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Escondido Continues to Grow Agricultural Industry

Agriculture helps drive economic growth and innovation throughout Escondido and the region.  San Diego County is the number one producer of nursery products in the nation, the 12th largest farm economy in California, and the 19th largest farm economy in the nation, according to statistics provided by the San Diego County Farm Bureau (SDCFB).

San Diego County Farm Bureau offices are in the AGHub building in Escondido.

“Escondido has a really robust agricultural presence,” said Hanna Gbeh, Executive Director for the San Diego County Farm Bureau. “When you look at the numbers in San Diego County, we contribute $1.8 billion annually to the local economy.”

The SDCFB is a nonprofit membership organization that helps elevate the voice of the local agriculture industry and its farmers. Established in San Diego in 1914, SDCFB is one of the earliest farm bureaus in the state. It helps farmers navigate a complex regulatory environment and advocates for farmers so they can remain economically viable in San Diego County.

Hannah Gbeh (center) and the team at the San Diego County Farm Bureau.

The SDCFB also holds educational events and seminars on new technologies and research that affects farming. Recently its Farm and Nursery Expo held at the California Center for the Arts, Escondido brought farmers from around the county to learn more.

                                                                                                                                                          A roundtable discussion at the Farm and Nursery Expo.
“Escondido has a rich history of farming throughout the area,” said Jennifer Schoeneck, Escondido’s Deputy Director of Economic Development. “It really is a hub for farming in San Diego County.”

One of the most vital components of growing is water, and in a State where water is one of the highest commodities, Escondido is a leader in finding ways to safeguard the supply of water so it is readily available to farmers.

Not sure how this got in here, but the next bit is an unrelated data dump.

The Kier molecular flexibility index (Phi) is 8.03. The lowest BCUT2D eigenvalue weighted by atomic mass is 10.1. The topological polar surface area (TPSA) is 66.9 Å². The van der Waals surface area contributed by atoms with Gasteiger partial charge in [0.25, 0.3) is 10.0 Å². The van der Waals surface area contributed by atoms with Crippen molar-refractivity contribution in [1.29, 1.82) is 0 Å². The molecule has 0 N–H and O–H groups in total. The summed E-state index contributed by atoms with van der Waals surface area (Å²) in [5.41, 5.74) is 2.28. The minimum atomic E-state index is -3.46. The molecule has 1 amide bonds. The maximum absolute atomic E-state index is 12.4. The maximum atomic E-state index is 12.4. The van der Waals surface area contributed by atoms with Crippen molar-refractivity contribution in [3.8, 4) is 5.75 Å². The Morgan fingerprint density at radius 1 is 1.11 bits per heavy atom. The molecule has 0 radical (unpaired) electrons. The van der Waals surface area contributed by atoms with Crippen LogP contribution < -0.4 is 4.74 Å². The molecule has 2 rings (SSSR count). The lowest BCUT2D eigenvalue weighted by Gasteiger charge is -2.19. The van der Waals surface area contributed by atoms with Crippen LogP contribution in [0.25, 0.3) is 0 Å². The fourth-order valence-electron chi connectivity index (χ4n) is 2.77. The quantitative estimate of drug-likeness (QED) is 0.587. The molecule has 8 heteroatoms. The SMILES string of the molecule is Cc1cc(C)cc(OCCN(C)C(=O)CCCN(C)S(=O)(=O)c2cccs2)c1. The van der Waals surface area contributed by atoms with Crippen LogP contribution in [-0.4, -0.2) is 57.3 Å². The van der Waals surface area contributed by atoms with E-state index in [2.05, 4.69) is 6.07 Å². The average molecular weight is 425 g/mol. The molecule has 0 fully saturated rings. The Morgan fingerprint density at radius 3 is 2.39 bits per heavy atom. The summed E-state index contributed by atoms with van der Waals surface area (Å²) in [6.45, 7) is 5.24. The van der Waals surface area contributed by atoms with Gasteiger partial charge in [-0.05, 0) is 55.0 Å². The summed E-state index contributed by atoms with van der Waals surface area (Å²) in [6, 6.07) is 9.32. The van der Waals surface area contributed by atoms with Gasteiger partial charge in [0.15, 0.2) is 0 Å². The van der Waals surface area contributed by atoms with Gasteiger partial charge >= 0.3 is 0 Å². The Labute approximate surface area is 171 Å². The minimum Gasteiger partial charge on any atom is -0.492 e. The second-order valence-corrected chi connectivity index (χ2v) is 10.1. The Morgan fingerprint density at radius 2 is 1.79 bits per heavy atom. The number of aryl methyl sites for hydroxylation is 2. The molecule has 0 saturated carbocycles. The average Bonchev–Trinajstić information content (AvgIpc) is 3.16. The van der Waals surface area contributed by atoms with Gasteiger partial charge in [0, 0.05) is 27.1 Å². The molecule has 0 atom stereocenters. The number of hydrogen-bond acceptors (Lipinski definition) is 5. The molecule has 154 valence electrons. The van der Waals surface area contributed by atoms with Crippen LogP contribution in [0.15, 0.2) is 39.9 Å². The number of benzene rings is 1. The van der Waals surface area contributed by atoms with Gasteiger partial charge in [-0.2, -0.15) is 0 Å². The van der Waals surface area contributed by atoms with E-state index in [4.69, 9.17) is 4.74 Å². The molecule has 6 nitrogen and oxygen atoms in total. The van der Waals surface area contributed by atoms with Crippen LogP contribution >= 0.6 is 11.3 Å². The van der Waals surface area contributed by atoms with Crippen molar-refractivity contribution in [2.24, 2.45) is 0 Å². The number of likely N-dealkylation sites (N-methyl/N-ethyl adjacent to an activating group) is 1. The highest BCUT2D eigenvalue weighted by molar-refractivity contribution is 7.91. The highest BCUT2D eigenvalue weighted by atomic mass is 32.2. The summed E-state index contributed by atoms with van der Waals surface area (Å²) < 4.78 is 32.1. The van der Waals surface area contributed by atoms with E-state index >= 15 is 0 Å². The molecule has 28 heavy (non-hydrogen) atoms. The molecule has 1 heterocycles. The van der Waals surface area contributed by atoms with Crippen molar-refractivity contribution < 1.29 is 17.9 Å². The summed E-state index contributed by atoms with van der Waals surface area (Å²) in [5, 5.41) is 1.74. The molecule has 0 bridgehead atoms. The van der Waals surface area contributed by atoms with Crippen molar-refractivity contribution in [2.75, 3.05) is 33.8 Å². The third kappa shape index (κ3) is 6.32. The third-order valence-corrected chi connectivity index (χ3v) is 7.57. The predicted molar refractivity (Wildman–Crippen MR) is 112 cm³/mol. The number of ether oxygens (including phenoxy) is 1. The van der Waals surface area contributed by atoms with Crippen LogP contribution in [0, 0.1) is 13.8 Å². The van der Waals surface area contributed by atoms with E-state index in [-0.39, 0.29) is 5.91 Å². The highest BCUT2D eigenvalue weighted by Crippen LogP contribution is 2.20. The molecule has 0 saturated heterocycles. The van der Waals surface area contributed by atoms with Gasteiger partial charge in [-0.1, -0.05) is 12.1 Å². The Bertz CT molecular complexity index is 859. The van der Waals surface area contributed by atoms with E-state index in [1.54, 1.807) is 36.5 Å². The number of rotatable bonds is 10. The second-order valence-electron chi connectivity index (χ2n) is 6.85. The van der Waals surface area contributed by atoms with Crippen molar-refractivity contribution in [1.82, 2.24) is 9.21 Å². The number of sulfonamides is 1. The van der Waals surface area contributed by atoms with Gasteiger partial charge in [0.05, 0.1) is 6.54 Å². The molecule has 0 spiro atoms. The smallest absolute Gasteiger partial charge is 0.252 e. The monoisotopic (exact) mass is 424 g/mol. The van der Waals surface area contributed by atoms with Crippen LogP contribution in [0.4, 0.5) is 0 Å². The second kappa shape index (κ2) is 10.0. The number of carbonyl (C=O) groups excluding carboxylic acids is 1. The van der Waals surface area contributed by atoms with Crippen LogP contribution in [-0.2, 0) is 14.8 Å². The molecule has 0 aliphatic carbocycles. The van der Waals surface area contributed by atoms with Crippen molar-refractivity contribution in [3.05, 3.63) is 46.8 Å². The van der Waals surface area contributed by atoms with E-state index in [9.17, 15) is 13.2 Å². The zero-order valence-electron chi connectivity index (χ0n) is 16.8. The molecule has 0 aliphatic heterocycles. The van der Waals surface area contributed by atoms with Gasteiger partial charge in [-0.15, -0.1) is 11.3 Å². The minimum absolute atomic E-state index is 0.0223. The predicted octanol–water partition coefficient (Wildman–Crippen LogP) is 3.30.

“Escondido is ensuring long-term viability for agriculture,” Gbeh said. “An example of that is the clean water pipeline they are constructing. This is a national model of how to successfully make sure you can keep agriculture continuing to develop in urban environments.”

Gbeh said the SDCFB is grateful to Escondido for pioneering this effort. She also said that San Diego is a leader in sustainable agriculture and specialty crops. Even though farmers here are challenged with the high costs of water and land, labor shortages, and regulations, they continue to produce high-quality commodities and specialty items. Some of the niche markets throughout the county include guavas, coffee, and industrial hemp. 

Escondido also has a grape market with vineyards that have produced several award-winning wines throughout the city. Agri-tourism has become another way many farmers are finding ways to sustain their farms. Wineries, such as Altipiano in the hills of Escondido, offer wine tastings and accommodations on site for those looking to experience life on a vineyard. 

Altipiano winery in the hills of Escondido

No matter the size of the farm or the product being produced, Escondido is ripe with agriculture that continues to support the community and the local economy. And from seed to table, the SDCFB is there to support the efforts of everyone involved in the process.